Claim: "God answers prayer" - a personal lightbulb moment
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03-06-2015, 05:46 AM
Claim: "God answers prayer" - a personal lightbulb moment
Since deconverting from Christianity, I've come more and more to see the reality that all along, prayer was just talking to myself, wishful thinking, and had no evidence (or rationale) to support that it accomplished anything. I've also read lots of helpful thoughts on prayer from former Christians about how prayer "dies the death of 1000 qualifications," like verses where Jesus simply says to ask and you'll receive. I've read the atheist challenge for Christians to pray very specific things and see how their "answers to prayer" turn out (rather than just always "talking to God" about how your day is going, or praying in very vague ways so you won't be disappointed if it doesn't turn out).

Anyway, I had a simple thought last night about prayer that really clinched things further in my mind. For the average Christian who says "I know God answers prayer because I've seen his answers to my prayers," I know they'd all say they have seen or have a journal showing all the times God has answered their prayers over the years. And at the same time, I know the average Christian would affirm the idea that "God's answer is always yes, no, or maybe." Then how the hell do they think their prayer is accomplishing anything? Forget the fact God is supposed to always only answer according to his will...but if the answer is ALWAYS going to be yes, no, or maybe, how is there any way at all to know with certainty that prayer actually accomplishes anything...there is no evidential basis for this claim! (But I think what most Christians mean in saying God answers their prayers, though, is that they get the answer they are wanting. But the consistent Christian should want "thy will be done" and say that yes, no, or maybe are all answers to prayer.)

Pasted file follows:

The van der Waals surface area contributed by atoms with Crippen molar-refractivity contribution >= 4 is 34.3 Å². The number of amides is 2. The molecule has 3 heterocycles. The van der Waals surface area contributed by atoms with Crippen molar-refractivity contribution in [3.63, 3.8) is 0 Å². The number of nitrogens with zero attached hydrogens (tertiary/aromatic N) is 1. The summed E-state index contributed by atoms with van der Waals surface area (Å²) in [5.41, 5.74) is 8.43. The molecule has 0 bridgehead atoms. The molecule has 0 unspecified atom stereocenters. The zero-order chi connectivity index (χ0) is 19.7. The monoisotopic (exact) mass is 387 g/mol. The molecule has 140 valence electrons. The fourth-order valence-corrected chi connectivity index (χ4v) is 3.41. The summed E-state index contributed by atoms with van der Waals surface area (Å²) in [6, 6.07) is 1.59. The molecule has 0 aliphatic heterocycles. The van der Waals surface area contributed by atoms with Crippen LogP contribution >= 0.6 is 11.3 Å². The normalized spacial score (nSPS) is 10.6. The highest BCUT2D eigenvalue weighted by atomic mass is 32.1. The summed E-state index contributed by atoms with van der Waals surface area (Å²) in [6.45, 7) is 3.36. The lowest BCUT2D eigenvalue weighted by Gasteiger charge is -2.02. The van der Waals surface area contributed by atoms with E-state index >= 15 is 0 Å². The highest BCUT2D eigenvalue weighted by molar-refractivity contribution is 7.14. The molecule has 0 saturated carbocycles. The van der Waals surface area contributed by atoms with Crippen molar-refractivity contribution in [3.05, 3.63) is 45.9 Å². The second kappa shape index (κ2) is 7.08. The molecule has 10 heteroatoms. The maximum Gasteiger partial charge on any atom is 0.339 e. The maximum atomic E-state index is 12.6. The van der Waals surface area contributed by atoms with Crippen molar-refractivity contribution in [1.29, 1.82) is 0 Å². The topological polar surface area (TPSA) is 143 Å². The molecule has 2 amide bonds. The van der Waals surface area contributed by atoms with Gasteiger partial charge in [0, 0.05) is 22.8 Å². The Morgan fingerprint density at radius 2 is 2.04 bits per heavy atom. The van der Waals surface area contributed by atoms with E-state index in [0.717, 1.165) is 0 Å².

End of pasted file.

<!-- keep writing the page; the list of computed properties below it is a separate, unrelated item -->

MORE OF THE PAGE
Yes, Christian, sure...God does answer your prayers (*rolling my eyes*)...in a way that looks exactly the same as if God doesn't exist and so didn't answer a single one of your prayers.
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03-06-2015, 06:00 AM
RE: Claim: "God answers prayer" - a personal lightbulb moment
“You know who I pray to? Joe Pesci. Two reasons: First of all, I think he's a good actor, okay? To me, that counts. Second, he looks like a guy who can get things done. Joe Pesci doesn't fuck around. In fact, Joe Pesci came through on a couple of things that God was having trouble with.” -- George Carlin

.......................................

The difference between prayer and masturbation - is when a guy is through masturbating - he has something to show for his efforts.
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03-06-2015, 06:17 AM
RE: Claim: "God answers prayer" - a personal lightbulb moment
(03-06-2015 05:46 AM)Learner Wrote:  ...
Anyway, I had a simple thought last night about prayer that really clinched things further in my mind.
...

A revelation? An epiphany?

During your time as a christian, was there ever a personal thought or maybe a discussion at a prayer meeting when it was mooted that christians should document their prayers (before or after the prayer moment) in a journal, and then some later analysis as to the hit/miss ratio?

I'm curious.

Cheers.

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03-06-2015, 06:23 AM
RE: Claim: "God answers prayer" - a personal lightbulb moment
(03-06-2015 06:17 AM)DLJ Wrote:  During your time as a christian, was there ever a personal thought or maybe a discussion at a prayer meeting when it was mooted that christians should document their prayers (before or after the prayer moment) in a journal, and then some later analysis as to the hit/miss ratio?